Author: Eddie Kantar
Software: Bridge Base, Inc.
Level: Mainly Intermediate
Format: Interactive CD-ROM
Publisher: Master Point Press
Advanced Bridge Defense is a sequel to Modern Bridge Defense. Like MBD, ABD is well written and humorous. And as with MBD, the software used to present ABD is greatly superior to reading a book.
The approach used in both Modern Bridge Defense and Advanced Bridge Defense is to start each chapter with a summary of what will be covered, present the material with numerous examples, and end each chapter with a quick review of the material, followed by a set of interactive questions on the material. This presentation style is impeccable.
Unfortunately, Advanced Bridge Defense is misnamed. It's not that there is not a lot of worthwhile information in the CD, but if you are expecting a lot of ADVANCED tips and techniques, you may be disappointed.
There is nothing about truly advanced topics such as recognizing and breaking up potential squeezes and avoiding endplays. Instead, there are discussions about such things as uppercuts and trump promotion and lead-directing doubles.
If levels of expertise are broken down into Novice, Intermediate, Advanced, and Expert, then surely most intermediate players already know 90% of what Advanced Bridge Defense has to offer.
If you do NOT already know these topics, then Advanced Bridge Defense is a must-have. If you are an intermediate player already familiar with these topics, Advanced Bridge Defense serves as a good review, and you will undoubtedly learn SOME tips and tricks you didn't already know.
The first chapter starts by identifying three common types of dummies and how to play your defense according to which type you face. The chapter then goes on to discuss strategies when it becomes apparent that declarer has a second suit (5-5 or better).
The second chapter is about drawing inferences from the bidding and play. This chapter is probably the most advanced of the CD.
Here's an example of the subtleties of advanced play. You are West
and face two slightly different North-South bidding sequences:
In both cases, South has made a jump-shift rebid at his second turn. What length do you think South shows in the second suit in each sequence?
In the second bidding, he shows at least 4 cards in his second suit, Diamonds. In the first bidding, he may have bid a short Club suit to create a game force, so he might have just 2 or 3 cards in his second suit (Clubs).
Another example is when partner makes an opening lead of a low Spade and the next time he gets in, he leads the 2 of Clubs to your Ace. Do you return a Spade or a Club? What if partner led the 9 of Clubs?
Chapters 3 and 4 talk about how to calculate declarer's distribution and the likely number of tricks he has, based on the bidding, partner's lead or play to your lead, the dummy, partner's count signals, and declarer's line of play.
Most intermediate players are undoubtedly familiar with most of the techniques described, but may not have ever put everything together in a cohesive plan as described.
The weakest part of the CD is chapter 5, which is dedicated to telling you what point ranges different bidding sequences may show. The need for this chapter is not clear, since meanings vary among opponents, and you can always ask at the table what the bids show.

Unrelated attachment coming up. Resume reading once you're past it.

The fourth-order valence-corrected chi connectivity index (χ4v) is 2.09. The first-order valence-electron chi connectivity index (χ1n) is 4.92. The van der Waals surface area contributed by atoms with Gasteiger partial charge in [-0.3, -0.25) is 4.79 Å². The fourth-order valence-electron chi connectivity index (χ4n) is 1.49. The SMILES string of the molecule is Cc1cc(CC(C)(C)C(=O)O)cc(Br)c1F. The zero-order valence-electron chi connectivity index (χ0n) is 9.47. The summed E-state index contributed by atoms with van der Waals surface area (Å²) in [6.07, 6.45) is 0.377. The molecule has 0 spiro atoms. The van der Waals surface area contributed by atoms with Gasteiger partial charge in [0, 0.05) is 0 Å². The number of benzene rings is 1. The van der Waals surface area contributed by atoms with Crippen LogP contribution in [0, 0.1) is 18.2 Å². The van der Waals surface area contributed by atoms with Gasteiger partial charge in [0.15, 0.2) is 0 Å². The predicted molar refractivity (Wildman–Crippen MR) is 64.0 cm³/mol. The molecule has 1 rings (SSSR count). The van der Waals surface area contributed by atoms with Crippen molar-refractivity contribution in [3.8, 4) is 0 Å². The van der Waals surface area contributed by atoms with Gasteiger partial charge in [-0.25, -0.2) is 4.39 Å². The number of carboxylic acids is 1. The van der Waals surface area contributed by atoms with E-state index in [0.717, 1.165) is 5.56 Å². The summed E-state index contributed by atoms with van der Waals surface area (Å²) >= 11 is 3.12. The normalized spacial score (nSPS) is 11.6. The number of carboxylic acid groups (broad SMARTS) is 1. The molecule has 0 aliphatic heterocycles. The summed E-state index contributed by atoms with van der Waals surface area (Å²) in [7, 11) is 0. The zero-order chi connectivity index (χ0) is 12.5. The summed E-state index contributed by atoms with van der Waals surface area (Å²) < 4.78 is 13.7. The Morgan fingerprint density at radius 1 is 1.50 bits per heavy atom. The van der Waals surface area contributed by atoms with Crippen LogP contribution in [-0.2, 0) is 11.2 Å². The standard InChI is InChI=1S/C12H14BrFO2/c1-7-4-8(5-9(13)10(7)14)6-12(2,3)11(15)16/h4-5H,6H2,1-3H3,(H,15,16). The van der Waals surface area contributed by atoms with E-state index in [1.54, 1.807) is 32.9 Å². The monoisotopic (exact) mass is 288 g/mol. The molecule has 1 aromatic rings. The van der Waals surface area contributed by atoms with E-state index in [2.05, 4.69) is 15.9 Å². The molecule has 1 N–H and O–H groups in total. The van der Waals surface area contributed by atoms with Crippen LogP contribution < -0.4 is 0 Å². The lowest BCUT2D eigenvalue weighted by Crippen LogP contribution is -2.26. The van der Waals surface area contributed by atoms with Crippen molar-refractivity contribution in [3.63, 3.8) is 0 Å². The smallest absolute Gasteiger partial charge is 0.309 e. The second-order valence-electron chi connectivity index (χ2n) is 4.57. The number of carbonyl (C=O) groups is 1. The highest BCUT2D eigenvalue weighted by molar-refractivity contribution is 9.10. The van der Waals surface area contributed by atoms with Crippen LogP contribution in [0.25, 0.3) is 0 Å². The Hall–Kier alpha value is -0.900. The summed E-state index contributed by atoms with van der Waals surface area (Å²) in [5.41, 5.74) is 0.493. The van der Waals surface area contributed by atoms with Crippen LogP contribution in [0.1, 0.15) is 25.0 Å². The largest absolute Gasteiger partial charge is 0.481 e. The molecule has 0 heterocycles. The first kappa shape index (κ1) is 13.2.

Chapter 6 covers ruffing and forcing declarer/dummy to ruff. Interesting parts include an explanation of how giving up the "dreaded" ruff-sluff can sometimes be best, and the best time to win the trump lead when you have a high trump.
Chapter 7 is about lead-directing doubles. Most of the information here seems pretty basic for an "advanced" text.
CLUB PLAYERS BEWARE
Many of the examples in Advanced Bridge Defense focus on strategy for IMPs and rubber bridge, where setting the contract is significantly more important than allowing an overtrick.
Kantar even goes so far as to say that if a suggested line of play fails "all you have done is present declarer with an overtrick, not the end of the world." It may not be a disaster in IMPS and rubber bridge, but it can be in a duplicate bridge (matchpoints) game.
The basic techniques taught in this course are certainly applicable to matchpoint play, but duplicate players will have to adapt the rubber bridge examples for use in matchpoints, and the difference may not always be obvious.
Example: Partner's opening lead against 4S is a small Diamond. From the bidding, you know partner is void in Clubs. You have the AQxx of Diamonds. Kantar says that you can't defeat the contract unless partner has the King of Diamonds, so you should play the Queen so that when it wins the trick, partner will know that you have the Ace to lead back to after you give him a Club ruff.
In Duplicate, you cannot risk a sure ruffing trick by hoping that partner has the King of Diamonds. (If you play the Queen and Declarer has the King, the ruff goes away.) Instead, you should play the Ace and rely on your partner to read the small Club lead as suit preference for a Diamond return. (You should already have a partnership agreement that a card led to be ruffed shows suit preference.)
Another problem is that answers to quizzes are often not explained. For example, with N-S bidding 1C-1H, 2N-3D, 3N, the question is "How likely is opener to have 4 Diamonds?" The answer is "unlikely", but no explanation of why.
Not explaining implies that the answer is obvious - in which case why ask the question?
Despite the problems, Advanced Bridge Defense, is an enjoyable and instructive course. Novice players who are looking to move beyond the basics of defensive play will get more than their money's worth out of this package. Intermediate players already familiar with most of the techniques described will get an excellent review and reinforcement of intermediate techniques, as well as picking up a few advanced techniques.
Also see our review of Eddie Kantar Teaches Modern Bridge Defense.